Boeing and NASA employees recently partnered with academia to conduct early experiments on technologies that could eventually support life on Mars. The group traveled to a corner in southeastern Utah, right outside of Hanksville, Utah, to test out early solutions to potential problems.
“We’re doing some very interesting research,” said Alejandro Diaz, a Boeing senior engineer in Advanced Space Exploration, and the commander of the crew at the Mars Desert Research Station. “Not granted, we can’t simulate the gravity or atmosphere on Mars, but as far as a procedures stand point we do simulate what it might be like to live on Mars.”
This research includes studying how to grow plants in Martian soil, a specialty of Josh Borchardt, an astrobiology graduate student with the University of North Dakota. Kavya Manyapu, a flight-test engineer with Boeing in Houston, also studies how the group works together, and the stress that living in an isolated environment can put on the crew.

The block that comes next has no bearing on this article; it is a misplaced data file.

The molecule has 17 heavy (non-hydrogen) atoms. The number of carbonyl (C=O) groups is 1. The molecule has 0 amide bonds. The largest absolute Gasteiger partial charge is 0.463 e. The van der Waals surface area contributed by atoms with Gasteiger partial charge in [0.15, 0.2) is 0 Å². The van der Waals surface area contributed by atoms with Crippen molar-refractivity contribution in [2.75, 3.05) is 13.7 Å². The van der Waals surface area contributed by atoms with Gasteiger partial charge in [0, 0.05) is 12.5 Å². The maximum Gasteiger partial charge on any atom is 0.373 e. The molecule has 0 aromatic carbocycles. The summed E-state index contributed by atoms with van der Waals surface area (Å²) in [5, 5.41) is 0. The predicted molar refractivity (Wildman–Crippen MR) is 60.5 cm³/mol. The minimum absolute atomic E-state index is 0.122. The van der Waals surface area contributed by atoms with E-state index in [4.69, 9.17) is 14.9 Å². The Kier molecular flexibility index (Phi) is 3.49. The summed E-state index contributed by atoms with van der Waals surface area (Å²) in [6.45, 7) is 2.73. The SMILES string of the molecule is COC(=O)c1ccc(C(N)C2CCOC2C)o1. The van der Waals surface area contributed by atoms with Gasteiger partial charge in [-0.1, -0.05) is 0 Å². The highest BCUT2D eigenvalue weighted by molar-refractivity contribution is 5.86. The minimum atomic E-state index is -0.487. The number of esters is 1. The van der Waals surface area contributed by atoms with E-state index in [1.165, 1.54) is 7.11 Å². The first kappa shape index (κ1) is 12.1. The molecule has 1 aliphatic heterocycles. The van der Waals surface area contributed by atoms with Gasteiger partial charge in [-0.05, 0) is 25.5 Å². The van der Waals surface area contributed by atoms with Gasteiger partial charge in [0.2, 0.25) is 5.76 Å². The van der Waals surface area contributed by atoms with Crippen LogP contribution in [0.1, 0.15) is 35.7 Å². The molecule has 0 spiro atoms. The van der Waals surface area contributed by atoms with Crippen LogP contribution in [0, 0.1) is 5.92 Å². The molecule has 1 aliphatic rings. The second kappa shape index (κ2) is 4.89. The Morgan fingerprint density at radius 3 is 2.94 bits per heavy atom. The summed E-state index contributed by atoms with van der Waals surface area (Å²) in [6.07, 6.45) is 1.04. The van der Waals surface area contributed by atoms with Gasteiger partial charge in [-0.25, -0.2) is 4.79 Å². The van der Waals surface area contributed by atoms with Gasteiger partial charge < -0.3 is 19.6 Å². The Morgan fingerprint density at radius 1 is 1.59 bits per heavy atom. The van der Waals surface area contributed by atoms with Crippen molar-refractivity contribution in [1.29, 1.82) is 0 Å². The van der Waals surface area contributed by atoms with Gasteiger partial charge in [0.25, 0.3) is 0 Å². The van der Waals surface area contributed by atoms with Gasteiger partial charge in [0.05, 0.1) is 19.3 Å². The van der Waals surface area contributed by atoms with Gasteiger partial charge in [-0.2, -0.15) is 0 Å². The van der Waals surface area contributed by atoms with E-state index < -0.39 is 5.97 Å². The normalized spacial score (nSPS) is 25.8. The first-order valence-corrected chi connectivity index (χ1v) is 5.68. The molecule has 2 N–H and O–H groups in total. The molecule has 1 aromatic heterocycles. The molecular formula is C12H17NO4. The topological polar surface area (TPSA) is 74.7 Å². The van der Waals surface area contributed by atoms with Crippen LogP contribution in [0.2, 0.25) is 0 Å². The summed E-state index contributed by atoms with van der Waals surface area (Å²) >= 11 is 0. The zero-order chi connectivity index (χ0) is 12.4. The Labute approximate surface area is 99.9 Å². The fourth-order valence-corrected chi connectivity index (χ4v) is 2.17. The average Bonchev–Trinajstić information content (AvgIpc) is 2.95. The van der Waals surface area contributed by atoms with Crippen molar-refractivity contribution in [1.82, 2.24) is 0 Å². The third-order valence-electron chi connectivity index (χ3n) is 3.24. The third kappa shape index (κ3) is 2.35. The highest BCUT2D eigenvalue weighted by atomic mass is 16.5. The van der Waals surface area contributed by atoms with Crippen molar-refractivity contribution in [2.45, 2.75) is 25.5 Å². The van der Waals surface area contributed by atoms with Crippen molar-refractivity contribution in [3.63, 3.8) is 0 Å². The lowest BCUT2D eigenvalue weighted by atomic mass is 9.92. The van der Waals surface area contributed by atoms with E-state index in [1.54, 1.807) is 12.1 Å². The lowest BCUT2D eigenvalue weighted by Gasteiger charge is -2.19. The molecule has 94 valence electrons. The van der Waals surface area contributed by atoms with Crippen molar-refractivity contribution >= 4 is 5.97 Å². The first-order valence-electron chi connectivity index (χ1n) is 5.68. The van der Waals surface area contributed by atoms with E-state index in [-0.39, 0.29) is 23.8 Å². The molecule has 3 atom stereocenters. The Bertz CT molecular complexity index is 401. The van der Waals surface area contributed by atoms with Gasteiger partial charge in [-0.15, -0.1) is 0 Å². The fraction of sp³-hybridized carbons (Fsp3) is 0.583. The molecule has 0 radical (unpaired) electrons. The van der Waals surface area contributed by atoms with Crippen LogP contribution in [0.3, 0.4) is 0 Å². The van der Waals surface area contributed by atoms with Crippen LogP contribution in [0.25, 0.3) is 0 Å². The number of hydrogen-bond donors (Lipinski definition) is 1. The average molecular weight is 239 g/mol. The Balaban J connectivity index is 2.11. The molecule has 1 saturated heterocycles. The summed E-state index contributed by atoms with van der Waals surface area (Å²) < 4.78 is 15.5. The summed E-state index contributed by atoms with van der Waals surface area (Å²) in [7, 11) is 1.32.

“So, you’ve gotta start somewhere, and that’s exactly what we’re doing here,” said Peter Morgan-Dimmick, a NASA flight controller on the International Space Station. “We’re pretty early in the planning stages, so this is just laying the groundwork to see if the concepts are feasible.”
To read more about Boeing’s work in Utah read the story in this month’s Frontiers click here. To view the video, click on the image above.